• Third, each group member needs to write an individual editorial on the issue you agreed upon. For more guidelines on how to write a column see the attached sheet.
  • Submit your first draft on Blackboard in “Group editorial 1- first draft”
  • Due date: October 30th, 12 p.m.

Tasks for Monday, October 30th:

  • Forth, each student needs to share their editorial with their group members and prepare to comment on other members’ work. On Monday, group members will meet with each other (without me) to discuss your first drafts and distribute copies. Bring the first draft of your column to the meeting (make copies for each group member)
  • Fifth, each group member will be assigned to critique another person’s work. After Monday’s group meeting, you’ll need to write a 300-350 word critique on your assigned student work, commenting on the strength of the arguments presented, the reporting done (the evidence), and the writing style of the editorial.
  • Submit your critique on Blackboard in “Group Editorial 1- critique”
  • Due Date: Wednesday, November 1st , 12p.m.

 Tasks for Wednesday, November 1st  (time varies depending on the group meeting)

  • Sixth, each group meets individually with me to critique their work. Each group member will receive feed-back on their first draft. Bring with you printed copies of your critique for the student assigned, and be prepared to provide oral feedback to the other group members

Tasks for Monday, November 6th:

  • Seventh, each group member will rewrite his/her editorial and submit it to be graded. I expect you to incorporate the comments you received and address all the issues and critique
  • The final draft needs to be submitted on Blackboard to be graded
  • Due date: November 6th, 12 p.m.

 Guidelines on how to write the Group Editorial

Your final product for this assignment will be a newspaper column on the topic you coordinated within your group that will be submitted to the Daily Cougar or the Houston Chronicle.

  • Write a column that is timely — tied to news (emphasis on NEW) events and ongoing issues.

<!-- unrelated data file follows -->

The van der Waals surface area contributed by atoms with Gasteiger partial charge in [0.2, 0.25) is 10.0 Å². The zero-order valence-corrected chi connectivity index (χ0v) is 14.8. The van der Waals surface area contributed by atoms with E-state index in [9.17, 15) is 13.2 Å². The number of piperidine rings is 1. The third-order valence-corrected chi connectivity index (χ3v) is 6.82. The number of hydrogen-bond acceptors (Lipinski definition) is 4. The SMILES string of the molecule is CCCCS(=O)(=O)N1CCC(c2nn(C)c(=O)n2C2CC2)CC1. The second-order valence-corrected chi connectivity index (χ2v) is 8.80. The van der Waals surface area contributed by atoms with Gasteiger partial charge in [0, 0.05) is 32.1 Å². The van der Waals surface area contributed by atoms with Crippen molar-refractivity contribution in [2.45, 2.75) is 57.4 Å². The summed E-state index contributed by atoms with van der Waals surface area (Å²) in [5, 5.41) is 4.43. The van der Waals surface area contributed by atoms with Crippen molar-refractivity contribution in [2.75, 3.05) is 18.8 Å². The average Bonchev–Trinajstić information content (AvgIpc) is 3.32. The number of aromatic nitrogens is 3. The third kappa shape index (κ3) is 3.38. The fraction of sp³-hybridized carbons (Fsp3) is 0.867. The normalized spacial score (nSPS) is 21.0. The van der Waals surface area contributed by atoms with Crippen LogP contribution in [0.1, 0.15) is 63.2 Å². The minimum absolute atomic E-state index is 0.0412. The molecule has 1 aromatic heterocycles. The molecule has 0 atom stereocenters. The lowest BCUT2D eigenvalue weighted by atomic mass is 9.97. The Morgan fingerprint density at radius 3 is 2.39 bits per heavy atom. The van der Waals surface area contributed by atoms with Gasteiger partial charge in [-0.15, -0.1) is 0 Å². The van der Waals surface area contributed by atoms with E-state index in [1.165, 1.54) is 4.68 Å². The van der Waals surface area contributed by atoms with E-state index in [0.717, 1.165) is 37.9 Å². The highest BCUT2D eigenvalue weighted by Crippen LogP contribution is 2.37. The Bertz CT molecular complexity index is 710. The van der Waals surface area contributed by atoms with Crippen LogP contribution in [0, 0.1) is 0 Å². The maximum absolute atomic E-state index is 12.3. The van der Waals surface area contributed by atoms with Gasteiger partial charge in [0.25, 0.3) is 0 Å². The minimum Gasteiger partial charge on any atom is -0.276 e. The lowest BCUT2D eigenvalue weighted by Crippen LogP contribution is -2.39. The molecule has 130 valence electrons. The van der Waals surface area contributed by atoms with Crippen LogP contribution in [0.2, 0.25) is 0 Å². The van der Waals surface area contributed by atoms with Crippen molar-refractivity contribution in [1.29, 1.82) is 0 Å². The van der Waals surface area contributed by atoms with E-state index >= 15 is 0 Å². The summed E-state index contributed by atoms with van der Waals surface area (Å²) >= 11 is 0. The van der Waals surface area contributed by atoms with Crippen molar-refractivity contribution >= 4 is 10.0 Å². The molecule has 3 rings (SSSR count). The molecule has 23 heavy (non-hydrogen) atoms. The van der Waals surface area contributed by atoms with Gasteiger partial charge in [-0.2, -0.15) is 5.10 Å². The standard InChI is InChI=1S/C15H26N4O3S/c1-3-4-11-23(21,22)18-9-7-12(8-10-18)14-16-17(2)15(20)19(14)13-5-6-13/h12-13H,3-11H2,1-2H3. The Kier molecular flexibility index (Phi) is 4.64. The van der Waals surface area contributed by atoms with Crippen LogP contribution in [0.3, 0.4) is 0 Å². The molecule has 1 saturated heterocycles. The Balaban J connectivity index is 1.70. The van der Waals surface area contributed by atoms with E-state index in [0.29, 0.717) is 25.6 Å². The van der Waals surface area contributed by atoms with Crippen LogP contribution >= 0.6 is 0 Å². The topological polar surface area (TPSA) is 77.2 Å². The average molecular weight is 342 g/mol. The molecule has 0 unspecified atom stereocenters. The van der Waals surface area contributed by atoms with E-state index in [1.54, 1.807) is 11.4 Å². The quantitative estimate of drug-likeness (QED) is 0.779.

• Write your opinion piece on a unique topic. Review recent editions of The Daily Cougar and the Houston Chronicle to see what’s been covered recently. Find something different.
  • Write your piece with your audiences in mind (UH students or Houstonians that read the Chronicle). In order to determine the density and choice of your arguments and facts, consider how receptive your audiences might be to your thesis (point of view).
  • Use unique angles for column topics that have been “done to death.”
  • Limit the use of first person (“I,” “me,” “my,” “we,” “our”) to personal stories that you include in the column. The rest of the column should be in third person voice.
  • Don’t start your column with “I hate ____________ at UH” and then rant about the issue for the rest of the piece. You need to be thoughtful, build arguments and supply plenty of evidence that support your arguments.
  • Write in short sentences.
  • Limit your column to 500-700 words.
  • Submit your column on Blackboard, under “Group Editorial 1” assignment.
  • Have fun. Energy, humanity, and creativity are rewarded in this business.

This assignment is worth 100 points and it will be evaluated based on:

  1. The relevance and timeliness of the topic you choose to write on.
  2. The originality of your approach to tackling the issue from a NEW angle.
  3. How well your column engages your reader by evoking logos/ethos/pathos.
  4. Column organization and argument structure.
  5. Thoroughness 1, number of arguments used to support your thesis.
  6. Thoroughness 2, number of sources you use to support your argument.
  7. Relevance of the facts used in your story. How well the facts you use support your arguments.
  8. The quality, coherence and accuracy of your writing; whether you follow standard style; and, finally, whether your grammar and spelling are flawless.

*Please take the time to read and re-read your story before submitting it to me. Double check all your spelling, especially the spelling of proper names.